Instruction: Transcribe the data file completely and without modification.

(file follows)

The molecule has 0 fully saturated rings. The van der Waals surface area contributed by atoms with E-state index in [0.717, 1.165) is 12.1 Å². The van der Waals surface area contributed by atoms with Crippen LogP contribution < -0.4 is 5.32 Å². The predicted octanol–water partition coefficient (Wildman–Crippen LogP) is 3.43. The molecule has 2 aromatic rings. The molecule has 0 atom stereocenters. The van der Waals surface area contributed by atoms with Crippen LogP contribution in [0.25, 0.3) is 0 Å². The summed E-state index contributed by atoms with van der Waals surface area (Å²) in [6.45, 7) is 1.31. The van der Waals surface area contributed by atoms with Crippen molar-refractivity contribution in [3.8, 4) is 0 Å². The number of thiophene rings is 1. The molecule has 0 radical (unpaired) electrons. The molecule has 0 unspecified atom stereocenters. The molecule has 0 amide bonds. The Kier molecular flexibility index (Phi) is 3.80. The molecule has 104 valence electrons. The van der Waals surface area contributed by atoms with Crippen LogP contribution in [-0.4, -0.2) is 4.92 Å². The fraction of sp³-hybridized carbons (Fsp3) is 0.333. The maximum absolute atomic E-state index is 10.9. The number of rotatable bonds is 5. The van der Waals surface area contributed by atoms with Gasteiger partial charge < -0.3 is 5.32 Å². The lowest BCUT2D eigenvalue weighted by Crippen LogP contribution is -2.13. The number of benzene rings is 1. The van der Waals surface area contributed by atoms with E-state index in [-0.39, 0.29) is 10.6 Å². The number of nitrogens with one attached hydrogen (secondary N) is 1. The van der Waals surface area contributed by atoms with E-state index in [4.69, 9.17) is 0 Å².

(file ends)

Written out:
The molecule has 0 fully saturated rings. The van der Waals surface area contributed by atoms with E-state index in [0.717, 1.165) is 12.1 Å². The van der Waals surface area contributed by atoms with Crippen LogP contribution < -0.4 is 5.32 Å². The predicted octanol–water partition coefficient (Wildman–Crippen LogP) is 3.43. The molecule has 2 aromatic rings. The molecule has 0 atom stereocenters. The van der Waals surface area contributed by atoms with Crippen LogP contribution in [0.25, 0.3) is 0 Å². The summed E-state index contributed by atoms with van der Waals surface area (Å²) in [6.45, 7) is 1.31. The van der Waals surface area contributed by atoms with Crippen molar-refractivity contribution in [3.8, 4) is 0 Å². The number of thiophene rings is 1. The molecule has 0 radical (unpaired) electrons. The molecule has 0 unspecified atom stereocenters. The molecule has 0 amide bonds. The Kier molecular flexibility index (Phi) is 3.80. The molecule has 104 valence electrons. The van der Waals surface area contributed by atoms with Crippen LogP contribution in [-0.4, -0.2) is 4.92 Å². The fraction of sp³-hybridized carbons (Fsp3) is 0.333. The maximum absolute atomic E-state index is 10.9. The number of rotatable bonds is 5. The van der Waals surface area contributed by atoms with Gasteiger partial charge < -0.3 is 5.32 Å². The lowest BCUT2D eigenvalue weighted by Crippen LogP contribution is -2.13. The number of benzene rings is 1. The van der Waals surface area contributed by atoms with E-state index in [-0.39, 0.29) is 10.6 Å². The number of nitrogens with one attached hydrogen (secondary N) is 1. The van der Waals surface area contributed by atoms with E-state index in [4.69, 9.17) is 0 Å².